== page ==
A frequently neglected aspect of habitability is the odor environment. Because particulate matter does not settle out in a weightless environment, odor problems in a space habitat may be more severe than under similar Earth conditions. Although some odors may, on occasion, be considered pleasant, "no odor" is the preferred condition. Odors have been associated with a number of medical symptoms including nausea, sinus congestion, headaches, and coughing (Goldsmith, 1973). They also contribute to general annoyance.

At the simplest perceptual level, an increase in the intensity of an odor stimulus is accompanied by an increase in response. However, adaptation effects are particularly pronounced for the olfactory sense, making the relationship between stimulus and response especially complicated. When odor stimuli are mixed, the perceptual response is further complicated. Jones and Woskow (1964) found that when two odors are mixed, the perceived intensity of the mixture is less than the sum of the subjective intensities of the component mixtures, but more than a simple average of the two. Berglund, Berglund, and Lindvall (1976) have developed a vector sum model to describe the findings that the perceived odor intensities of mixtures containing two to five odor stimuli only slightly exceeds the odor intensity of a single odor. From the standpoint of managing the odor environment, the significance of this model lies in the inverse of this relationship - i.e., that removal of some odors from a multi odor mixture does not necessarily reduce the intensity of the odor perception.

Responses to odors can be accentuated by the presence of visual cues, and can also be influenced by prior biases, such as favorable or unfavorable attitudes towards the source of the odor (Kendall and Lindvall, 1971).

[70] Materials used in spaceflight are subjected to testing for odor as well as for flammability and toxicity. Odor evaluations are made by a panel of test subjects who rate materials on a scale from 0 (undetectable) to 4 (irritating) with a score of 2.5 (falling between "easily detectable" and "offensive") considered passing (NASA, Office of Manned Spaceflight, 1974). It appears that, so far, the combination of material selection and adaptation effects have kept ahead of odor buildup in spaceflight. This does not mean that odor problems will not arise in the future. During the Spacelab Mission Development Test III (see Helmreich, Wilhelm, Tanner, Sieber, and Burgenbauch, 1979a, for a description of this simulation), participants complained of disturbing odors which they attributed to the primates and test rats which shared their facilities. A significant aspect of this test was that animal cages were in view during the simulation. We need to determine what odor related problems are likely to occur in space and what steps, such as physical or visual separation of areas, could help address such problems.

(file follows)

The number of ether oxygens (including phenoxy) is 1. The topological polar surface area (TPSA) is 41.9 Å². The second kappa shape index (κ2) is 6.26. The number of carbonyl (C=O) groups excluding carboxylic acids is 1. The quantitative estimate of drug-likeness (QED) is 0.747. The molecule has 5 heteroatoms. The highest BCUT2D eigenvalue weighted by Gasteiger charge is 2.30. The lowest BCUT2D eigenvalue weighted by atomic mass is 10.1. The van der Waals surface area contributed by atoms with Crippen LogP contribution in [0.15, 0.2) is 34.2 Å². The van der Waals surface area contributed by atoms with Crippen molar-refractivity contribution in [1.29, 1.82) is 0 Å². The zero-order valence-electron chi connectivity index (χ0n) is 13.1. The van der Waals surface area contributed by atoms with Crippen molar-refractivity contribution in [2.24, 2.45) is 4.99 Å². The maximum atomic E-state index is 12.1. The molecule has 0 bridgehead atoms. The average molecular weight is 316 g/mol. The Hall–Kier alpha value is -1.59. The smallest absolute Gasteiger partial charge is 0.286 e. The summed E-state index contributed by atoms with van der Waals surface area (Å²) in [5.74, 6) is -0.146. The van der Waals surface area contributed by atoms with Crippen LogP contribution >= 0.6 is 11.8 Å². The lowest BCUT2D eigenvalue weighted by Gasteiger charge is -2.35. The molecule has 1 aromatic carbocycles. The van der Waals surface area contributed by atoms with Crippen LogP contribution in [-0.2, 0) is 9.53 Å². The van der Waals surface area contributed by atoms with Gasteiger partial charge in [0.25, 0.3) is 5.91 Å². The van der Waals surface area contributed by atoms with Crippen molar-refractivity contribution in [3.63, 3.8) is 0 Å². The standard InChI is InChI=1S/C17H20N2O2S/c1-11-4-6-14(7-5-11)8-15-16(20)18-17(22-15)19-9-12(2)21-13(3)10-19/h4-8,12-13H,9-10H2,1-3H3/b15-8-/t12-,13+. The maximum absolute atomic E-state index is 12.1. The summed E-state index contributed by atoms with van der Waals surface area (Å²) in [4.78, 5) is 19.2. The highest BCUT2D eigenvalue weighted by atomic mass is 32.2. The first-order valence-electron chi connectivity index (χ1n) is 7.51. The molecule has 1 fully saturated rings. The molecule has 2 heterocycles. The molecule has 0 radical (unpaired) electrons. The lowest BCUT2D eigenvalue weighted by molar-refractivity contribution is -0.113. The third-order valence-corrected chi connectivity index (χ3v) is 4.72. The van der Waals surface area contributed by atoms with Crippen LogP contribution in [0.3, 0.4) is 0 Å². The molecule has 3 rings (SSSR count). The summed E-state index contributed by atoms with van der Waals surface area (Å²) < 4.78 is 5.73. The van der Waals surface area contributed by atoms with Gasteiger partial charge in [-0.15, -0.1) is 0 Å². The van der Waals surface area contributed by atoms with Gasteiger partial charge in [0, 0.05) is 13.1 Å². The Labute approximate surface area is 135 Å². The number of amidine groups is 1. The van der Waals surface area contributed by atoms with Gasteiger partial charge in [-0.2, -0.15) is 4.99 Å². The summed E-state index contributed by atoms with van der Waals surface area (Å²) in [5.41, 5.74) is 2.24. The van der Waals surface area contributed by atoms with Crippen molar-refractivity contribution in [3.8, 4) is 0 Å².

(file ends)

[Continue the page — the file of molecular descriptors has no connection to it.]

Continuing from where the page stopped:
Many of the initial concerns about space reflected the view that the environment would be understimulating to the space traveler, possibly leading to the disorganizing effects associated with sensory deprivation (see review by Suedfeld, 1980). Although the environment of space may prove to be understimulating in some respects, it may prove to be overstimulating in others. Among the latter concerns is the question of noise or unwanted sound. Berry (1973a) has commented that in space (p.1142):

The "silence of the void" is replaced by the sound of machinery, which makes the spacecraft cabin at least as noisy as any typical office, and sometimes noisier.

Noise has proven to be a problem in several confinement studies (Farrell and Smith, 1964; Page, Dagley, and Smith, 1964; Grumman Aerospace Corporation, 1970).

In the extreme, noise can cause pain and even damage to the inner ear, resulting in a hearing loss. Even low levels of noise can interfere with communication. Noise can also be a physiological stressor, exerting adverse effects on the cardiovascular system (Cantrell, 1975a), on the autonomic nervous system (Cantrell, 1975b), and on the vestibular system, resulting in disorientation, nausea, and dizziness (Harris, 1972). The clinical symptoms that have [71] been associated with noise are so extensive and nonspecific that these symptoms have been aggregated under the general heading "noise sickness" (Andreyeva Galanina, Alekeseyev, Kadyskin, and Suvorov, 1973).

The effects of noise on various performance tasks are not fully consistent However, it is generally found that noise results in a narrowing of attention. Narrowed attention allows simple tasks to be performed, but negatively affects the more demanding tasks. Grether (1971b) reports that noise generally results in decrements in performance when the task involves complex reaction time, two handed coordination, vigilance, or time estimation Cohen, Conrad, O'Brien, and Pearson (1974) found decrements in information processing related to noise, with the effects becoming more adverse as the work pace quickens. Broadbent (1979) provides evidence of higher error rates and greater variability of performance in a noisy environment. In addition to its direct effect on performance, noise is also thought to impact performance negatively by lowering motivation and morale. (For a review of the direct and indirect effects of noise on human health and welfare, see National Academy of Sciences, 1977.)